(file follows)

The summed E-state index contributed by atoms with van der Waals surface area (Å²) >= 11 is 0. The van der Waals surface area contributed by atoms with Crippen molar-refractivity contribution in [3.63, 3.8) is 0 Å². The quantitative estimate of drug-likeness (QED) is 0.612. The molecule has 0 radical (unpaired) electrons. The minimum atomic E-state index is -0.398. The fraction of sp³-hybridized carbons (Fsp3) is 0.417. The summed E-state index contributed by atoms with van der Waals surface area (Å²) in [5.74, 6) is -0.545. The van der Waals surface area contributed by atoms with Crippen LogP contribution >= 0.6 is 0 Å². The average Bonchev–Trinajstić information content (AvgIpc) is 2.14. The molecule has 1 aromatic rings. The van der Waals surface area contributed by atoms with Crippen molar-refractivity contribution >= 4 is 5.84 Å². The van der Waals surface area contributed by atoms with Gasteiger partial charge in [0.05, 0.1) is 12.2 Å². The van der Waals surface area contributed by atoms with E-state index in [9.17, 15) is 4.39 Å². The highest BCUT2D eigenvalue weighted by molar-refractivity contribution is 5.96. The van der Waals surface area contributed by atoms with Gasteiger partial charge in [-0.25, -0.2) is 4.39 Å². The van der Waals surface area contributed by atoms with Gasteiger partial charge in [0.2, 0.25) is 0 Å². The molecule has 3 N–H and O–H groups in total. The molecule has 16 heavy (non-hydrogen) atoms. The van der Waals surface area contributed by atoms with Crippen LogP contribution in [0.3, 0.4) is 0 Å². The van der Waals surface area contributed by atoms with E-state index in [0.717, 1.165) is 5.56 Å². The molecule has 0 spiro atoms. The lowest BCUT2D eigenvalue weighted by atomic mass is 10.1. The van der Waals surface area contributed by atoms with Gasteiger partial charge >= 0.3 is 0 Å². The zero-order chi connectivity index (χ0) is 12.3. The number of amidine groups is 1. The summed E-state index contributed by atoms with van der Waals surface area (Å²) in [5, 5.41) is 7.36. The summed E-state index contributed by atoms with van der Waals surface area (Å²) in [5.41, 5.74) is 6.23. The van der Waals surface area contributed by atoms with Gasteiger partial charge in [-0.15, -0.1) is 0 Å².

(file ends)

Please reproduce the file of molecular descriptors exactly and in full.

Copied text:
The summed E-state index contributed by atoms with van der Waals surface area (Å²) >= 11 is 0. The van der Waals surface area contributed by atoms with Crippen molar-refractivity contribution in [3.63, 3.8) is 0 Å². The quantitative estimate of drug-likeness (QED) is 0.612. The molecule has 0 radical (unpaired) electrons. The minimum atomic E-state index is -0.398. The fraction of sp³-hybridized carbons (Fsp3) is 0.417. The summed E-state index contributed by atoms with van der Waals surface area (Å²) in [5.74, 6) is -0.545. The van der Waals surface area contributed by atoms with Crippen LogP contribution >= 0.6 is 0 Å². The average Bonchev–Trinajstić information content (AvgIpc) is 2.14. The molecule has 1 aromatic rings. The van der Waals surface area contributed by atoms with Crippen molar-refractivity contribution >= 4 is 5.84 Å². The van der Waals surface area contributed by atoms with Gasteiger partial charge in [0.05, 0.1) is 12.2 Å². The van der Waals surface area contributed by atoms with E-state index in [9.17, 15) is 4.39 Å². The highest BCUT2D eigenvalue weighted by molar-refractivity contribution is 5.96. The van der Waals surface area contributed by atoms with Gasteiger partial charge in [-0.25, -0.2) is 4.39 Å². The van der Waals surface area contributed by atoms with Gasteiger partial charge in [0.2, 0.25) is 0 Å². The molecule has 3 N–H and O–H groups in total. The molecule has 16 heavy (non-hydrogen) atoms. The van der Waals surface area contributed by atoms with Crippen LogP contribution in [0.3, 0.4) is 0 Å². The van der Waals surface area contributed by atoms with E-state index in [0.717, 1.165) is 5.56 Å². The molecule has 0 spiro atoms. The lowest BCUT2D eigenvalue weighted by atomic mass is 10.1. The van der Waals surface area contributed by atoms with Gasteiger partial charge >= 0.3 is 0 Å². The zero-order chi connectivity index (χ0) is 12.3. The number of amidine groups is 1. The summed E-state index contributed by atoms with van der Waals surface area (Å²) in [5, 5.41) is 7.36. The summed E-state index contributed by atoms with van der Waals surface area (Å²) in [5.41, 5.74) is 6.23. The van der Waals surface area contributed by atoms with Gasteiger partial charge in [-0.15, -0.1) is 0 Å².